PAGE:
Egypt is not the first country in the world to declare a “war on terror,” but it is one of the only nations to have written counterterrorism into its constitution. Last month, an overwhelming 98.1 percent of voters approved Egypt’s new charter in a referendum marred by a heavy-handed military campaign to stifle dissent. The new constitution further marginalizes Islamists from political life and enhances the powers of the military and security services by, among other things, banning all political activity based on religion and giving the military veto authority over the president’s choice of defense minister for the next eight years. But as problematic as those measures are, one of the constitution’s most alarming sections has been overlooked: an unprecedented counterterrorism clause that lays the legal foundation for a police state that is a military dictatorship in all but name.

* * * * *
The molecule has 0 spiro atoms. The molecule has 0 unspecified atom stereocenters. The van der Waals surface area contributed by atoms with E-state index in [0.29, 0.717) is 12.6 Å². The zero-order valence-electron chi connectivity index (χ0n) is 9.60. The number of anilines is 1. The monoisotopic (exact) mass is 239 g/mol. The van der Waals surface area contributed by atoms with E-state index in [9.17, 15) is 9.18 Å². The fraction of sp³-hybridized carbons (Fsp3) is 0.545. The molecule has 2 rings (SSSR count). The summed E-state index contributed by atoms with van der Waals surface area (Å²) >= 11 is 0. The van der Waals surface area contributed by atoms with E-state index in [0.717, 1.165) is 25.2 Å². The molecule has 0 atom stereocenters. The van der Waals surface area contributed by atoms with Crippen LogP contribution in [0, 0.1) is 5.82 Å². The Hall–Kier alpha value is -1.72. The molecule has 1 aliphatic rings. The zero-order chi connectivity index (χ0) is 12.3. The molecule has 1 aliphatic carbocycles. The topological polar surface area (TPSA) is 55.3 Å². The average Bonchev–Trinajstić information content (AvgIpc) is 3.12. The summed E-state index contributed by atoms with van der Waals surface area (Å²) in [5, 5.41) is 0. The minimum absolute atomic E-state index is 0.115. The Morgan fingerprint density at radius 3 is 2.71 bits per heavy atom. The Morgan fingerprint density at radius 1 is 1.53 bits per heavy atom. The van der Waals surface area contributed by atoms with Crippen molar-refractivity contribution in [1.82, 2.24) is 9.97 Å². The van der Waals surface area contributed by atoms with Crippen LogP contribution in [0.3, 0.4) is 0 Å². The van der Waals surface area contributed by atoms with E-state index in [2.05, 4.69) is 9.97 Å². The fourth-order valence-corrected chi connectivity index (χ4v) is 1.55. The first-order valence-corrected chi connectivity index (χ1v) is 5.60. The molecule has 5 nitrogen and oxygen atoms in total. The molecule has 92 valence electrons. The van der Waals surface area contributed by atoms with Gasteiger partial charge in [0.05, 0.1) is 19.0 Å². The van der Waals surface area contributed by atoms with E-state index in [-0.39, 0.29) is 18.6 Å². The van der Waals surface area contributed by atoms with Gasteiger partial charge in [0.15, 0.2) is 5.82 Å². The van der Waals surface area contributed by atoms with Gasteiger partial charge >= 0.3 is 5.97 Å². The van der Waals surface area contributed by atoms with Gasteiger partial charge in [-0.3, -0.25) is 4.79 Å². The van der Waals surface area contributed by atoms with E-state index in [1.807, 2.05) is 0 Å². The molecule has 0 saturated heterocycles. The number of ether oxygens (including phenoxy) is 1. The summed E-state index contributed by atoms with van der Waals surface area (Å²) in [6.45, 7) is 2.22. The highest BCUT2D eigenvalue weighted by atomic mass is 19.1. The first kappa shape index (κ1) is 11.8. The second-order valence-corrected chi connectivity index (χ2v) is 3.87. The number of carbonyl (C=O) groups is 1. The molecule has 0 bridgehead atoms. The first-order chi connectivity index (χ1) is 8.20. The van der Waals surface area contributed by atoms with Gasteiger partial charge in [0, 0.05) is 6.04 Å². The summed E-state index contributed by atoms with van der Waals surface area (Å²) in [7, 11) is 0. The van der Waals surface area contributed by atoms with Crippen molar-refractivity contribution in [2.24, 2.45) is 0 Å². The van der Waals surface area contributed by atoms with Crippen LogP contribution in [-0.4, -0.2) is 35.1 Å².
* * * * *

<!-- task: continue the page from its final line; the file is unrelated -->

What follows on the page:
Buried on page 62 of a rambling document that most Egyptians admit they have not even read is Article 237, the most sweeping counterterrorism mandate in any Egyptian constitution. It obligates the state to “fight all types and forms of terrorism and track its sources of funding within a specific time frame in recognition of the threat it represents to the nation and citizens.” Article 237 doesn’t define “terrorism” or the scope of the powers it grants the government, deferring them to future legislation. But for now, Egypt has no parliament. The military dissolved it last summer as part of its overthrow of former President Mohammed Morsi. With new parliamentary elections not expected until later this year, legislative authority rests solely in the hands of the military-appointed interim president, Adly Mansour.
Since his appointment in July, Mansour has been the civilian face of de facto military rule, but even this veneer of civilian oversight will soon be brushed aside. Shortly
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